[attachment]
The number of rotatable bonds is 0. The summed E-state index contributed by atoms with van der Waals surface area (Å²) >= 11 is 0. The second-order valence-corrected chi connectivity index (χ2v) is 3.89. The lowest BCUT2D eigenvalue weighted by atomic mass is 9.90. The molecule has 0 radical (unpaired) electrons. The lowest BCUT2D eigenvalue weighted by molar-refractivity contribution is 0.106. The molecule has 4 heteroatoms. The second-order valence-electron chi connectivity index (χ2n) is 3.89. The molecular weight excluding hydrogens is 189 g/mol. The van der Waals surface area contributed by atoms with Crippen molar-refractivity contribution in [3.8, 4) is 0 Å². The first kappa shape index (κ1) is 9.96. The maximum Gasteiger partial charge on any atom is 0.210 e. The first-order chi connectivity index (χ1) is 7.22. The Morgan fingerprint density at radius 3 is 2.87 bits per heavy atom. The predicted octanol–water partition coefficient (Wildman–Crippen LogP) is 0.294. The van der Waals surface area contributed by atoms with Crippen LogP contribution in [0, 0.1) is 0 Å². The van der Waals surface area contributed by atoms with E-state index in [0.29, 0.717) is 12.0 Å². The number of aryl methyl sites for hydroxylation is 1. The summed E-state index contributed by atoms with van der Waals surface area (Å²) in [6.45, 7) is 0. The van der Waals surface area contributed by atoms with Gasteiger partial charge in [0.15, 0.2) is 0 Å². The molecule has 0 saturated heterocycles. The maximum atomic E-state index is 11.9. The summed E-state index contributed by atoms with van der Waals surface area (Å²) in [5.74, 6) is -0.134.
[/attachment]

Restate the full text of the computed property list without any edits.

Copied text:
The number of rotatable bonds is 0. The summed E-state index contributed by atoms with van der Waals surface area (Å²) >= 11 is 0. The second-order valence-corrected chi connectivity index (χ2v) is 3.89. The lowest BCUT2D eigenvalue weighted by atomic mass is 9.90. The molecule has 0 radical (unpaired) electrons. The lowest BCUT2D eigenvalue weighted by molar-refractivity contribution is 0.106. The molecule has 4 heteroatoms. The second-order valence-electron chi connectivity index (χ2n) is 3.89. The molecular weight excluding hydrogens is 189 g/mol. The van der Waals surface area contributed by atoms with Crippen molar-refractivity contribution in [3.8, 4) is 0 Å². The first kappa shape index (κ1) is 9.96. The maximum Gasteiger partial charge on any atom is 0.210 e. The first-order chi connectivity index (χ1) is 7.22. The Morgan fingerprint density at radius 3 is 2.87 bits per heavy atom. The predicted octanol–water partition coefficient (Wildman–Crippen LogP) is 0.294. The van der Waals surface area contributed by atoms with Crippen LogP contribution in [0, 0.1) is 0 Å². The van der Waals surface area contributed by atoms with E-state index in [0.29, 0.717) is 12.0 Å². The number of aryl methyl sites for hydroxylation is 1. The summed E-state index contributed by atoms with van der Waals surface area (Å²) in [6.45, 7) is 0. The van der Waals surface area contributed by atoms with Gasteiger partial charge in [0.15, 0.2) is 0 Å². The molecule has 0 saturated heterocycles. The maximum atomic E-state index is 11.9. The summed E-state index contributed by atoms with van der Waals surface area (Å²) in [5.74, 6) is -0.134.